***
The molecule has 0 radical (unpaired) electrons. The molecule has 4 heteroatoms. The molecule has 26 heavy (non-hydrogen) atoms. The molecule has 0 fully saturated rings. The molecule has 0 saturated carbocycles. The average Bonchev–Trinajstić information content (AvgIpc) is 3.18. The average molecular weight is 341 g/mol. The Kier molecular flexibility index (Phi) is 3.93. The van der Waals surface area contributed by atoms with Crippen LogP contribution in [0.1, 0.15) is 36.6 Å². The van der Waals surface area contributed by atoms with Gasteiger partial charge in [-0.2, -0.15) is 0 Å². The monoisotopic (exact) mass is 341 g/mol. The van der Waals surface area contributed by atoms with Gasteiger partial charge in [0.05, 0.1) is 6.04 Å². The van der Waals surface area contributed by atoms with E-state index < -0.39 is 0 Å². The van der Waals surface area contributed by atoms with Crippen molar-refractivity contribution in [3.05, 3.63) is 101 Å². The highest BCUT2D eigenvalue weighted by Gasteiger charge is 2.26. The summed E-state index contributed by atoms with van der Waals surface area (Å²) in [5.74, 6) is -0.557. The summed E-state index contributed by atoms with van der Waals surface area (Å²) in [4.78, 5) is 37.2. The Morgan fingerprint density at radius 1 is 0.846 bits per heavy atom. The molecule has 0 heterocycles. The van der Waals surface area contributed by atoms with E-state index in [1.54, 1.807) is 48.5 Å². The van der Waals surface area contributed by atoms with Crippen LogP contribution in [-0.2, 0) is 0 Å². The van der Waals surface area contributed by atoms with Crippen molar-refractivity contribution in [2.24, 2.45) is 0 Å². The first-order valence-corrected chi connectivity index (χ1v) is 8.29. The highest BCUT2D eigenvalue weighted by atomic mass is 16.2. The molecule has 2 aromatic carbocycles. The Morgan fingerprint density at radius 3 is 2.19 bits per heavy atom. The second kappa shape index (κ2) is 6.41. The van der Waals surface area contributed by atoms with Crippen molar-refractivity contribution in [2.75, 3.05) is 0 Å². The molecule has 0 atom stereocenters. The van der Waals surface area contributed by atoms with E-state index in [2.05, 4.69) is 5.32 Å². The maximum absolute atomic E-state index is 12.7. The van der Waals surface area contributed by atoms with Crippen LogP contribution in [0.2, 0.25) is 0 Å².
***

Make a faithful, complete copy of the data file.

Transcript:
The molecule has 0 radical (unpaired) electrons. The molecule has 4 heteroatoms. The molecule has 26 heavy (non-hydrogen) atoms. The molecule has 0 fully saturated rings. The molecule has 0 saturated carbocycles. The average Bonchev–Trinajstić information content (AvgIpc) is 3.18. The average molecular weight is 341 g/mol. The Kier molecular flexibility index (Phi) is 3.93. The van der Waals surface area contributed by atoms with Crippen LogP contribution in [0.1, 0.15) is 36.6 Å². The van der Waals surface area contributed by atoms with Gasteiger partial charge in [-0.2, -0.15) is 0 Å². The monoisotopic (exact) mass is 341 g/mol. The van der Waals surface area contributed by atoms with Gasteiger partial charge in [0.05, 0.1) is 6.04 Å². The van der Waals surface area contributed by atoms with E-state index < -0.39 is 0 Å². The van der Waals surface area contributed by atoms with Crippen molar-refractivity contribution in [3.05, 3.63) is 101 Å². The highest BCUT2D eigenvalue weighted by Gasteiger charge is 2.26. The summed E-state index contributed by atoms with van der Waals surface area (Å²) in [5.74, 6) is -0.557. The summed E-state index contributed by atoms with van der Waals surface area (Å²) in [4.78, 5) is 37.2. The Morgan fingerprint density at radius 1 is 0.846 bits per heavy atom. The molecule has 0 heterocycles. The van der Waals surface area contributed by atoms with E-state index in [1.54, 1.807) is 48.5 Å². The van der Waals surface area contributed by atoms with Crippen LogP contribution in [-0.2, 0) is 0 Å². The van der Waals surface area contributed by atoms with Crippen molar-refractivity contribution in [2.24, 2.45) is 0 Å². The first-order valence-corrected chi connectivity index (χ1v) is 8.29. The highest BCUT2D eigenvalue weighted by atomic mass is 16.2. The molecule has 2 aromatic carbocycles. The Morgan fingerprint density at radius 3 is 2.19 bits per heavy atom. The second kappa shape index (κ2) is 6.41. The van der Waals surface area contributed by atoms with Crippen molar-refractivity contribution in [2.75, 3.05) is 0 Å². The molecule has 0 atom stereocenters. The van der Waals surface area contributed by atoms with E-state index in [2.05, 4.69) is 5.32 Å². The maximum absolute atomic E-state index is 12.7. The van der Waals surface area contributed by atoms with Crippen LogP contribution in [0.2, 0.25) is 0 Å².